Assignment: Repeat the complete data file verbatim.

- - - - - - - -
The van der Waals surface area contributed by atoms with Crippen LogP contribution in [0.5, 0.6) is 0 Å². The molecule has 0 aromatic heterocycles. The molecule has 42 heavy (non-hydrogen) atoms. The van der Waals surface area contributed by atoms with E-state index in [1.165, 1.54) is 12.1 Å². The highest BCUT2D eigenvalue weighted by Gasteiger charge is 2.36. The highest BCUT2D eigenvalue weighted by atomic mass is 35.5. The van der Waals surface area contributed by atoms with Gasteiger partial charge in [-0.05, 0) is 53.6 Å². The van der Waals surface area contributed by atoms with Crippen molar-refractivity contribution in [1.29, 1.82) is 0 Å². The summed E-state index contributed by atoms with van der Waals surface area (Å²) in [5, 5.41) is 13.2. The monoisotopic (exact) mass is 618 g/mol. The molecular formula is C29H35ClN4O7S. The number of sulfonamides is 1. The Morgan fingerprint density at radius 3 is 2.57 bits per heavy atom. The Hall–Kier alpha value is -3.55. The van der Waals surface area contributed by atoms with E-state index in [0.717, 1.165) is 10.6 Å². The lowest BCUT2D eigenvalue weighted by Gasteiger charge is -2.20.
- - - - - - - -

The van der Waals surface area contributed by atoms with Crippen LogP contribution in [0.5, 0.6) is 0 Å². The molecule has 0 aromatic heterocycles. The molecule has 42 heavy (non-hydrogen) atoms. The van der Waals surface area contributed by atoms with E-state index in [1.165, 1.54) is 12.1 Å². The highest BCUT2D eigenvalue weighted by Gasteiger charge is 2.36. The highest BCUT2D eigenvalue weighted by atomic mass is 35.5. The van der Waals surface area contributed by atoms with Gasteiger partial charge in [-0.05, 0) is 53.6 Å². The van der Waals surface area contributed by atoms with Crippen molar-refractivity contribution in [1.29, 1.82) is 0 Å². The summed E-state index contributed by atoms with van der Waals surface area (Å²) in [5, 5.41) is 13.2. The monoisotopic (exact) mass is 618 g/mol. The molecular formula is C29H35ClN4O7S. The number of sulfonamides is 1. The Morgan fingerprint density at radius 3 is 2.57 bits per heavy atom. The Hall–Kier alpha value is -3.55. The van der Waals surface area contributed by atoms with E-state index in [0.717, 1.165) is 10.6 Å². The lowest BCUT2D eigenvalue weighted by Gasteiger charge is -2.20.